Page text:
Texas A&M University invites audiences across Texas, the nation and even the world to get up-close and personal with science and technology this spring at the 2020 Physics & Engineering Festival, an entertaining and informative weekend scientific extravaganza for all ages.
No fees or tickets are required for the free annual event (view promotional poster online), scheduled for Saturday, April 4, from 10 a.m. to 5 p.m. at the George P. Mitchell ’40 Physics Building on the Texas A&M campus.
Activities will begin at 10 a.m. with hands-on science exhibitions and engineering technology demonstrations and conclude with a 4 p.m. public lecture by UCLA Physics and Astronomy Chair Dr. David Saltzberg, who served as science consultant on the television situation comedy The Big Bang Theory as well as the spin-off series Young Sheldon.
All events are hosted by the Texas A&M Department Physics and Astronomy in partnership with several other campus units, including the Departments of Aerospace Engineering, Chemistry, Mathematics, Biology and Atmospheric Sciences as well as the Brazos Valley Museum of Natural History.
Throughout the day, festival participants are encouraged to unleash their inner scientists aboard a square-wheeled bicycle, run through a pool of cornstarch, and try their hands at generating electricity or shooting balloons with lasers — four of the more than 200 fun experiments and displays illustrating basic scientific and engineering technology-related concepts and principles. All exhibits are manned by Texas A&M faculty, staff and students.
For the eighth consecutive year, the festival will showcase dozens of exciting new demonstrations built by student teams affiliated with the DEEP (Discover, Explore and Enjoy Physics and Engineering) Program. Hundreds of DEEP students, undergraduate and graduate, have been involved in creating the new demos during the years, and many will be on hand to present their work.
Adding to the traditional hands-on fun, NASA’s Driven to Explore Mobile Exhibit featuring one of 10 touchable moon rocks in the world and other immersive multimedia experiences will be docked in Parking Lot 5 adjacent to the Mitchell Physics Building.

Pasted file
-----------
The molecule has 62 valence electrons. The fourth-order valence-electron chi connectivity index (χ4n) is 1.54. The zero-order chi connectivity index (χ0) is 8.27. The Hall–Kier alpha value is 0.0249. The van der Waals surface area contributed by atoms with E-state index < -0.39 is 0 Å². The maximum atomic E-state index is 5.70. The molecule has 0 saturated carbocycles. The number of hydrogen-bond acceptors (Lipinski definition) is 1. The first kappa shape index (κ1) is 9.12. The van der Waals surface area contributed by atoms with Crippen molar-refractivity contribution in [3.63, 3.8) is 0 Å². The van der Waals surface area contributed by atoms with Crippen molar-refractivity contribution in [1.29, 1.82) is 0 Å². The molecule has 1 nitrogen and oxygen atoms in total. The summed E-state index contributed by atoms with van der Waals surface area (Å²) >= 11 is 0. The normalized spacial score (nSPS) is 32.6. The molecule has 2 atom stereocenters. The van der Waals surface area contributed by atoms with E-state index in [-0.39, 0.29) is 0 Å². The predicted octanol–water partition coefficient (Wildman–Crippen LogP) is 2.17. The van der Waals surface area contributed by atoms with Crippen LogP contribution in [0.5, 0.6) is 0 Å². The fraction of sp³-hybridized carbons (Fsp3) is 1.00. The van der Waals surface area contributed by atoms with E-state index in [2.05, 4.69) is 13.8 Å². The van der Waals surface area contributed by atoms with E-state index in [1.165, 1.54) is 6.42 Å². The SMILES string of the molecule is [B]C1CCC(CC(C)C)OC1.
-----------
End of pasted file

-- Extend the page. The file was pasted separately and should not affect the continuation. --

In addition to exhibits, the daylong festival will feature three fantastic Bubble Magic Show performances (11 a.m., 1 p.m., 2:30 p.m.) by internationally acclaimed bubble artist and physics showman Tom Noddy, also known as the “Bubble Guy,” whose exquisite bubbles, lively humor and engaging sense of fun leave his audiences both delighted and intrigued.
Attendees also will have the opportunity to meet NASA astronauts and Texas A&M professors Col. Michael Fossum ’80 and Dr. Nancy Currie-Gregg. Fossum, a veteran of three space flights with more than than 194 days in space and more than 48 hours in seven spacewalks to his credit during his 19 years as an astronaut officer aboard the International Space Station who now serves as a vice president of Texas A&M and as chief operating officer of the Texas A&M-Galveston campus, will present Living & Working in Space: Dream of a Lifetime, at 11 a.m. in the Stephen W. Hawking Auditorium. Currie-Gregg, a professor of engineering practice at Texas A&M since 2017 who accrued 1,000 hours in space as a mission specialist on four space shuttle missions and logged more than 4,000 flying hours in a variety of rotary-wing and fixed-wing aircraft, will present Biomedical Challenges for Human Spaceflight, at 2 p.m. in Hawking Auditorium.
Other special events on tap include pictures with Reveille from 11 a.m. to noon, Cyclotron Institute tours, Large Hadron Collider virtual tours at 12:15 p.m. and 1:05 p.m. in Hawking Auditorium, tours of 1996 Nobel Prize-winning Texas A&M physicist Dr. David M. Lee’s laboratory, and four performances of the Low-Temperature Physics Extravaganza at 10:30 a.m., 12 p.m., 1:30 p.m. and 2:30 p.m. Finally, a Texas-sixed five-barrel depth charge featuring 1,000 plastic balls and the Texas A&M Yell Leaders will close out the exhibition portion of the show at 3:30 p.m. on the south side the Mitchell Physics Building.
At 4 p.m., Saltzberg will deliver a keynote presentation, How Did Amy and Sheldon Win Their Nobel Prize?, in the second-floor primary lecture hall of the Mitchell Physics Building. He will discuss his experiences putting his University of Chicago physics Ph.D. to work in an industry seemingly far from his own as a science consultant helping the writers and other crew tell the story of The Big Bang Theory.
Prior to Saturday’s events, Guggenheim Fellow and author Richard Panek will deliver a free public lecture, My Trouble with Gravity, on Friday (April 3) at 7 p.m., also in the second-floor primary lecture hall of the Mitchell Physics Building. Tickets are not required for the kickoff event, in which Panek will discuss his latest book, The Trouble with Gravity: Solving the Mystery Beneath Our Feet, and what he learned about the role gravity plays in how we think about our place in the universe during his writing process.
All events are sponsored by the Texas A&M University System, the Department of Physics and Astronomy, the George P. and Cynthia Woods Mitchell Institute for Fundamental Physics and Astronomy, Dr. Charles R. ’62 and Judith G. Munnerlyn, ExxonMobil, the Willard and Anne Levin Foundation, Col. Hal Schade ’67, Ahmed Mahmoud ’87, Michele Mobley ’87, Susan Sheskey, Purna C. Murthy ’88, CC Creations, Schlotzsky’s College Station and Pepsi. The event is a member of the Science Festival Alliance.
For the latest details regarding the 2020 Physics & Engineering Festival, including event directions and parking information, please visit http://physicsfestival.tamu.edu.
Contact: Shana K. Hutchins, (979) 862-1237 or email@example.com or Dr. Tatiana Erukhimova, (979) 845-5644 or firstname.lastname@example.org